3. Reboot the system into Win9x, and find and delete any instance of the win386.swp file (i.e., Win9x's old paging file) to free the disk space this file is using.

If you change the size of a shared paging file under NT, you should immediately re-edit Win9x's system.ini file and make the appropriate adjustments.

Mastering Multibooting Madness
In this article, I discussed the major challenges you face when configuring NT systems to accommodate multiple OSs. I geared this article toward x86-based systems because they load their bootstrap code directly from the hard disk, so they are the only systems capable of running both NT and DOS, Windows 3.x, or Win9x. These guidelines don't apply to RISC-based NT systems (e.g., systems that use Alpha processors) because they use ARC or RISC firmware to specify OS boot options, rather than the boot.ini file that x86-based systems use. Configuring a multibooting system is a risky operation, so always back up your entire system before you install an additional OS or employ a disk-partitioning or boot-management utility.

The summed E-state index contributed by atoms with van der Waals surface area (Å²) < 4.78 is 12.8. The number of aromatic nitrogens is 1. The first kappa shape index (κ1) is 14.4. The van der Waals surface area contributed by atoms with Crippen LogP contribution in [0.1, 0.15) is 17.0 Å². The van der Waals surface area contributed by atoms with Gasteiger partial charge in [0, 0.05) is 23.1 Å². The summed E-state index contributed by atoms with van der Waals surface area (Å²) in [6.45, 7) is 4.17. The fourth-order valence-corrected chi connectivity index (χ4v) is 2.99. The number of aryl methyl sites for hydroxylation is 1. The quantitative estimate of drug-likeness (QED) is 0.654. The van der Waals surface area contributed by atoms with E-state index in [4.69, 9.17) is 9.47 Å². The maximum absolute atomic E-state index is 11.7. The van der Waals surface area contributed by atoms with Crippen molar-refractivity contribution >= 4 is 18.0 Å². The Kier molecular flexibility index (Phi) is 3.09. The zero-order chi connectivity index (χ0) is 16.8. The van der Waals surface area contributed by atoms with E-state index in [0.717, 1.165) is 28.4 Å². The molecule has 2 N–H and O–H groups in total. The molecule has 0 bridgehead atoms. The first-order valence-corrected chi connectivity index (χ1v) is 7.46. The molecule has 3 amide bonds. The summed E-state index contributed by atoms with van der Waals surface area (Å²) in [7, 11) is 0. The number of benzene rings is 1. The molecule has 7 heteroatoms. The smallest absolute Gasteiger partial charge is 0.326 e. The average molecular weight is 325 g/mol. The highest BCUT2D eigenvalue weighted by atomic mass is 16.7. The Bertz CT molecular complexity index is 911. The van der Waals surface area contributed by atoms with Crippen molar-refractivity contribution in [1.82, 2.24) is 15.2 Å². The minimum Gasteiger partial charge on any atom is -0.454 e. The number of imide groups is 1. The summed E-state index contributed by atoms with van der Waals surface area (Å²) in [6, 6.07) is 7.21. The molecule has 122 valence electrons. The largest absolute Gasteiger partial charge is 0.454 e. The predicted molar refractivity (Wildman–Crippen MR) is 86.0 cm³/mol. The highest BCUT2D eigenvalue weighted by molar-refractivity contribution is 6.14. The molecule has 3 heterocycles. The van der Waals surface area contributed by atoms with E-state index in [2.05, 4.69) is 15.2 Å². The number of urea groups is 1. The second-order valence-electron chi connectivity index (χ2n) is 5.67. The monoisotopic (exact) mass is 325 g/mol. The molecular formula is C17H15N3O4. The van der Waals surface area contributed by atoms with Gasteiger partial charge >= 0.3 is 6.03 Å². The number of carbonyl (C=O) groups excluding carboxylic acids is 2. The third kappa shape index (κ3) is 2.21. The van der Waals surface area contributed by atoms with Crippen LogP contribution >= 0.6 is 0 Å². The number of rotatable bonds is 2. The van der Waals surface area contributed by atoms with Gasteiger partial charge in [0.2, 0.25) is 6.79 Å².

Corrections to this Article:
  • "Mastering Multibooting Madness" contains incorrect URLs for J. David Bryan's two Internet FAQs. The correct URLs are and